Longeron upgrade would keep F-15Cs flying
24 MAY, 2017 SOURCE: FLIGHTGLOBAL.COM BY: LEIGH GIANGRECO WASHINGTON DC
The release of president Donald Trump’s fiscal year 2018 budget, which continues millions of dollars in funding for ongoing upgrades to the Boeing F-15C – as well as a new service life-extension programme (SLEP) for the aircraft’s longerons – has allowed the US Air Force to officially quash rumours of a near-term retirement for the fighter.
In order for the F-15C/D fleet to meet its planned service life within acceptable risk margins, the proposed budget sets aside $7 million in FY2018 for a new longeron SLEP activity.
“The longeron SLEP entails replacing 14 primary tension members in the structure of the forward fuselage and is critical to the safety of flight of these aircraft,” the USAF says in budget documents. “There are other structural issues with the F-15Cs besides the longerons, and full-scale fatigue testing is ongoing to assess these matters.”
Boeing is conducting fatigue testing with a full-scale F-15C and F-15E article, Steve Parker, vice-president of F-15 programmes at Boeing, told reporters in St. Louis, Missouri last week. The aircraft have gone through 30,000h of testing, he says. By replacing the longerons on the fighter – an endeavor that would cost about $1 million per aircraft – Boeing could push the F-15C’s service life into the 2030s.
An earlier USAF analysis examined updating the F-15C’s fuselage, wings and landing gear, which could stretch the aircraft’s life into the 2040s – but would cost $30 million per airframe, Parker says.
“We believe that’s the most costly scenario,” he says. “We don’t believe the scenario is required – we don’t believe the air force is even looking at that scenario, because for $1 million they can replace the longerons.”
Rumours of the F-15C/D fleet’s possible retirement swirled around Washington DC earlier this year after a USAF official mentioned an analysis to replace the fighters with Lockheed Martin F-16s.
But Trump’s proposed budget would continue modifications to keep the F-15C flying into the mid-2020s, including the Eagle passive active warning and survivability system and an integrated defensive electronic countermeasures system. These would autonomously locate radio frequency threats and deny RF threat systems.
The proposed budget also requests $57 million for an infrared search and track system in FY2018, and $16.7 million for upgrades to the platform’s Raytheon APG-63(V)3 radar.
Original post flightglobal.com
The McDonnell Douglas F-15 was the winner of an Air Force competition for a new air superiority fighter aircraft in December 1968. The first flight of the aircraft was in July 1972 and IOC was in January 1976. Since the start of the program, five different models have been built for the Air Force (plus models for foreign military sales). These are the single-seat A and C models, the two-seat B and D models, and the dual-role two-seat F-15E Strike Eagle. The Air National Guard currently has 116 of the A and B models, and the Air Force has 621 of the other models. The structural configuration of the aging A through D models are much the same.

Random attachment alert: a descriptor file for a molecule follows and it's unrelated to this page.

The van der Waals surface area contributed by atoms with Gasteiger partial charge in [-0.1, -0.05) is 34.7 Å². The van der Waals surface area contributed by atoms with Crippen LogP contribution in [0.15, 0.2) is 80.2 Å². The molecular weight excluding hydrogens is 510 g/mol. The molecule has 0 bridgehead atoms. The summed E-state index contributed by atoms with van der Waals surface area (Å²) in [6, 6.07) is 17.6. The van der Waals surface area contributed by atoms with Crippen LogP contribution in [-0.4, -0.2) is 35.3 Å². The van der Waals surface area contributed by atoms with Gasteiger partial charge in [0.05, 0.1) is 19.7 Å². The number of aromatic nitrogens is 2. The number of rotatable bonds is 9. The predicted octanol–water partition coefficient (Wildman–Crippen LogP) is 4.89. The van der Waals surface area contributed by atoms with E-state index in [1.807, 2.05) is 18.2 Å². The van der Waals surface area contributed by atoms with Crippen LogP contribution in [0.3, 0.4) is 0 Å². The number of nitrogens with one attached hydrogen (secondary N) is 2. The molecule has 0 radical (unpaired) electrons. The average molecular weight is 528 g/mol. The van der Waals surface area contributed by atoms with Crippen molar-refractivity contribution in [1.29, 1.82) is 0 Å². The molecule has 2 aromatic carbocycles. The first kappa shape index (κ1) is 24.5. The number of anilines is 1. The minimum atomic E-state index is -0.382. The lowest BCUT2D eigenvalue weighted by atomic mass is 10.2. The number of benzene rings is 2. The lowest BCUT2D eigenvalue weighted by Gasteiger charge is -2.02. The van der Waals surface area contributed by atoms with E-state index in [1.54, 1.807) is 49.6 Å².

The F-15A/D models were designed under Air Force ASIP requirements in the late 1960s prior to the adoption of damage tolerance requirements; however, full-scale fatigue and static testing were also conducted. A complete DADTA was performed in the early 1980s to update the maintenance program based on the damage tolerance approach. In the initial design of the F-15, McDonnell Douglas incorporated a fatigue-resistant interference fastener system, but ignored its beneficial effects when establishing the operating stress levels for the structure. This turned out to be fortuitous in that it allowed some margin for increase in severity of the loads spectrum. In fact, the growth in weight of the aircraft and changes in load factor severity have significantly increased the spectrum severity, causing the time required to grow an initial flaw to critical size to be reduced to about one-fourth of its original value. This increased severity was noted through the IATP conducted by the Warner-Robins ALC, and because the change was so significant, it was decided to conduct an additional full-scale fatigue test to the increased severity spectrum. This test was conducted at the Wright Laboratories test facility at Wright-Patterson AFB. The results of this test indicate that the original operational service life goal of 8,000 hours should still be attainable. However, the increased use severity will increase the inspection burden, and some of the wing inspections could become particularly onerous because of the current lack of NDE capability to inspect for small cracks without removal of the fasteners. McDonnell Douglas is currently using the results of the tear-down inspection of the fatigue test aircraft and crack growth analyses to obtain a better estimate of the actual service life expectancy of the F-15.
When the F-15E was designed, the MIL-STD-1520 and MIL-A-83444 damage tolerance requirements had been implemented. This meant that some areas of the original F-15 structures design had to be changed to meet these requirements, and some additional testing was required to prove the structural integrity. To date, the E models seems to be flying close to their design use spectrum.